Following the footsteps of both the good (Harry Potter) and the bad (Twilight), The Hunger Games is yet another young adult fiction adaptation of the book of the same name. It brings us to the world of Panem, a totalitarian North America, which following a crippling civil war 74 years previous, has been divided into 12 Districts united under the privileged Capitol. And as a reminder of the uprising, two “tributes” are selected from each District to fight to the death in the annually televised Hunger Games. Katniss Everdeen (Jennifer Lawrence, Silver Linings Playbook, X-Men: First Class) volunteers in place of her younger sister, and we witness as she is forced to play out this savage game.
I felt that the subject matter was quite intense considering the target audience, and that the producers of the film should be applauded for respecting the maturity of the teenage audience towards strong themes such as oppressive dictatorships, constant surveillance and Darwinism. But one of the biggest flaws in this regard is that most of these issues are glossed over a little, and sacrificed for character relationships.
The film would be meaningless without a strong central character, and Lawrence clearly demonstrates her Oscar calibre by not only creating an independent female protagonist, yet also a shining example of a role model for the current generation. This is the perfect antidote for a certain other franchise lead that is indecisive and expressionless, and needs a strong, attractive man to make her life choices. Unfortunately, the supporting cast is a little of a mixed bag here. Both of the male leads (Josh Hutcherson and Liam Hemsworth as Peeta Mellark and Gale Hawthorne respectively) are significantly underused, with the former gormlessly gazing at Katniss as her lovelorn co-competitor, and the latter just sitting in a field for the entire movie. This forms part of the series’ central love-triangle, and it just seems pointless, considering the way that it is handled and the amount of time spent on it.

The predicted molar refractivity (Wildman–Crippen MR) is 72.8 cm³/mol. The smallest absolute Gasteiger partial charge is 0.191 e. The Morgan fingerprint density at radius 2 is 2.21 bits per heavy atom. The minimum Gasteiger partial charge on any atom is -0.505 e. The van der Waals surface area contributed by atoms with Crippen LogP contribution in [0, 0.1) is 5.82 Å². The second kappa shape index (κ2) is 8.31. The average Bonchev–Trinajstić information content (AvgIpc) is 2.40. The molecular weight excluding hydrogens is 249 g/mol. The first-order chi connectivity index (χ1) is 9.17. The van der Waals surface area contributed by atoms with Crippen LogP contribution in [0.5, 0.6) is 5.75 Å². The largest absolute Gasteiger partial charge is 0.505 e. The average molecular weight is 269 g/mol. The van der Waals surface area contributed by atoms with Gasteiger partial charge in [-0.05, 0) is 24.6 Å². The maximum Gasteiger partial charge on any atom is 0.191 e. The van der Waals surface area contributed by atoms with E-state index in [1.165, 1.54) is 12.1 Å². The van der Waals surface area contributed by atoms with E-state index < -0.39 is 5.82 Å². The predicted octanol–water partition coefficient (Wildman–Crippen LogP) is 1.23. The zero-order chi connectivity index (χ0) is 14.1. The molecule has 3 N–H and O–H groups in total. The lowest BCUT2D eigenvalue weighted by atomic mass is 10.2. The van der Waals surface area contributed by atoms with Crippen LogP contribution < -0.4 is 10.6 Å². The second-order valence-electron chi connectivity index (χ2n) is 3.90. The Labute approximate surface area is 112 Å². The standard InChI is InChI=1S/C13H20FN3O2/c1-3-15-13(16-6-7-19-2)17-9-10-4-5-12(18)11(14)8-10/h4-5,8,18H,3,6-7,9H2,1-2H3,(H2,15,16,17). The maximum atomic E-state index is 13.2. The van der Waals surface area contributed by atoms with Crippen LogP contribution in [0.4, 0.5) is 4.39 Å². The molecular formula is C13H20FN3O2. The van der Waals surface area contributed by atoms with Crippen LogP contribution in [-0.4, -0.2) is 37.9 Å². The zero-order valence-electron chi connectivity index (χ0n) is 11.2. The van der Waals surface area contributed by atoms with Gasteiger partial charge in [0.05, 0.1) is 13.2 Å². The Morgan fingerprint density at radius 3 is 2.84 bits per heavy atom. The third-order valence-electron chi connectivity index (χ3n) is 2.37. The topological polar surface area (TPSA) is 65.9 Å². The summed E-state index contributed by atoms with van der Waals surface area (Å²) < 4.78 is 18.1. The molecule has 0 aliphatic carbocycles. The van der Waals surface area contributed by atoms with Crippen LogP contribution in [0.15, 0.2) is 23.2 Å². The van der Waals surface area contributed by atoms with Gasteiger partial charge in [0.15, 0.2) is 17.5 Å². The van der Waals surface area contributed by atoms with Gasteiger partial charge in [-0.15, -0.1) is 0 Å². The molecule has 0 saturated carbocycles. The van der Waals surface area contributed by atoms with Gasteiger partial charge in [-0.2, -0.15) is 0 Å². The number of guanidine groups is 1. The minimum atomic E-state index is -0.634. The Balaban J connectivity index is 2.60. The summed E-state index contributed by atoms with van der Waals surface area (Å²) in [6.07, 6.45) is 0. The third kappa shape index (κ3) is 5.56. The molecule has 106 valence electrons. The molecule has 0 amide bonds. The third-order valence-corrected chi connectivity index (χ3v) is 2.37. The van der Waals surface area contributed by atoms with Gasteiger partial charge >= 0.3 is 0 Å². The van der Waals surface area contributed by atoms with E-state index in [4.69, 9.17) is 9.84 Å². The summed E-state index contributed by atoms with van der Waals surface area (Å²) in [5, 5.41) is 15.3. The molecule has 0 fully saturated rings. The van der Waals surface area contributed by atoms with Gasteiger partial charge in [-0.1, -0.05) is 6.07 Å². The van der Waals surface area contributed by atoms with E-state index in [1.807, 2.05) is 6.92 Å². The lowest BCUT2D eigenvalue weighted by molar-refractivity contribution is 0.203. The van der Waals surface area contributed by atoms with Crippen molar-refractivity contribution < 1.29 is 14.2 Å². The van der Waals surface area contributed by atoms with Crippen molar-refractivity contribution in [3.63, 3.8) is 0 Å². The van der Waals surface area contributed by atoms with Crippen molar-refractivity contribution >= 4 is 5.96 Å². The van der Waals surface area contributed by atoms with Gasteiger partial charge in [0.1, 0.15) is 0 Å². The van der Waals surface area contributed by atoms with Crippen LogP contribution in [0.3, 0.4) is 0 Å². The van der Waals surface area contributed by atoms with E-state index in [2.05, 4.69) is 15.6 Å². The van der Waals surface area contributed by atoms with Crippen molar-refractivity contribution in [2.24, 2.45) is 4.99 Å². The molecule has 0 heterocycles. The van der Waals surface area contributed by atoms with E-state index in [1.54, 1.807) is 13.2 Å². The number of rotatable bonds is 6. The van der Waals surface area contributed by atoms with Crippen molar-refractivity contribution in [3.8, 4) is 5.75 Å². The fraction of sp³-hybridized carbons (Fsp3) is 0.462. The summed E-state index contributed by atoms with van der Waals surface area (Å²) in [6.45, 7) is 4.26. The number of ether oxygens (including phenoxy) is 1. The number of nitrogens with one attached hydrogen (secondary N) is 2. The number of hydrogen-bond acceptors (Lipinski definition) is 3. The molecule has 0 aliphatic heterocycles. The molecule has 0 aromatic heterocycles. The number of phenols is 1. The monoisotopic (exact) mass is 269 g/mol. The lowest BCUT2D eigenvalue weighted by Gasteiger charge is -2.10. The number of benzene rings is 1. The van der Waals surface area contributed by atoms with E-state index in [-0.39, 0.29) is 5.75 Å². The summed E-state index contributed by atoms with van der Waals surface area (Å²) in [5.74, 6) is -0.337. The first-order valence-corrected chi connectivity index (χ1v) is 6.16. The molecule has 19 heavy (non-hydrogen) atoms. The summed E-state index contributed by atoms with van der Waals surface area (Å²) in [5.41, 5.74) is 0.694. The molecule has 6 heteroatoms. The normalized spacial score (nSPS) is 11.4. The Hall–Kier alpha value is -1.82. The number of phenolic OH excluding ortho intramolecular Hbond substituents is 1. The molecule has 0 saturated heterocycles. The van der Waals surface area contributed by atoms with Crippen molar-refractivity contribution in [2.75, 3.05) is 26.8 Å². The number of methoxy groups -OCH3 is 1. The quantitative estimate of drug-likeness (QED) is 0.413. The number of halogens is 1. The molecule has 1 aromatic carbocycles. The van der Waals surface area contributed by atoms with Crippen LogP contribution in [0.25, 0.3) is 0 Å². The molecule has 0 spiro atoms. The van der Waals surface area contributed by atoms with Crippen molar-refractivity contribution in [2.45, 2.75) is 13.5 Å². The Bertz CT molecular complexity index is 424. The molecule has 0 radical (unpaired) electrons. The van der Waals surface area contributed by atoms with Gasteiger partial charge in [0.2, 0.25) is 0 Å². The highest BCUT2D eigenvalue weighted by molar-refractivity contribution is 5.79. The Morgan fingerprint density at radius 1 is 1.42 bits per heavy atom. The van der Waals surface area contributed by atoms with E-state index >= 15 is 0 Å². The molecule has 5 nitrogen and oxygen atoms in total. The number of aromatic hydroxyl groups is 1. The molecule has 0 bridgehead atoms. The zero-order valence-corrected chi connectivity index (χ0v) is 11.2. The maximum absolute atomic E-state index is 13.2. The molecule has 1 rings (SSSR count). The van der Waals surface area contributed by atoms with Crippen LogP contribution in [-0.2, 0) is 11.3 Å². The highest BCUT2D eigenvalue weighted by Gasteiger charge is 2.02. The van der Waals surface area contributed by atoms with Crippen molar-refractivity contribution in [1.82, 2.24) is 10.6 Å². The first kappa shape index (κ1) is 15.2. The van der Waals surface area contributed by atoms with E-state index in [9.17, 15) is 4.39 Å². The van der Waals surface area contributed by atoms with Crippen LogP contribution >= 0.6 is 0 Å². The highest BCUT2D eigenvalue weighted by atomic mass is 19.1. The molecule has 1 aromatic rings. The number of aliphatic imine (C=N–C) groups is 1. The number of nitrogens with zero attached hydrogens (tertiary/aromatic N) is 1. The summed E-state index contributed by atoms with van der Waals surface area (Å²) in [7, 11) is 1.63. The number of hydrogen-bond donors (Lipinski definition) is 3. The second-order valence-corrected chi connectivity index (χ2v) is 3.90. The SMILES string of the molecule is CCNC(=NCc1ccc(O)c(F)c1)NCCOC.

The other supporting roles show so much promise, yet are given disappointing amounts of screen time. Elizabeth Banks (Role Models) gives a delightfully extravagant and eccentric turn as District 12 games co-ordinator Effie Trinket, and Woody Harrelson (Now You See Me) is brilliant as the sardonic alcoholic mentor Haymitch Apernathy. But easily the most entertaining is Stanley Tucci (The Lovely Bones) as chat show host and commentator Caesar Flickerman. Tucci is ridiculously camp and excessive; Flickerman is what I imagine Graham Norton would be like on an acid trip.
However, the general direction of the film is a bit iffy. The use of shaky cam for the action scenes detracts from the film, distracting the audience from what happens on screen. And considering The Hunger Games is focuses around child-on-child violence, none of the deaths have any emotional impact, with one in particular that was meant to be significant, but ended up being ineffectual due to poor character development and mismanaged parallelism.
All in all, The Hunger Games is a mixed bag. It tries to convey serious topics to varying degrees of success, and some parts of the plot felt undercooked. Jennifer Lawrence gives an amazingly layered central performance, and Stanley Tucci leads the charge of a varied, yet tragically underdeveloped central cast. The Hunger Games sets the groundwork of what could be a promising Young Adult series, but it struggles to hold its own as a stand-alone film.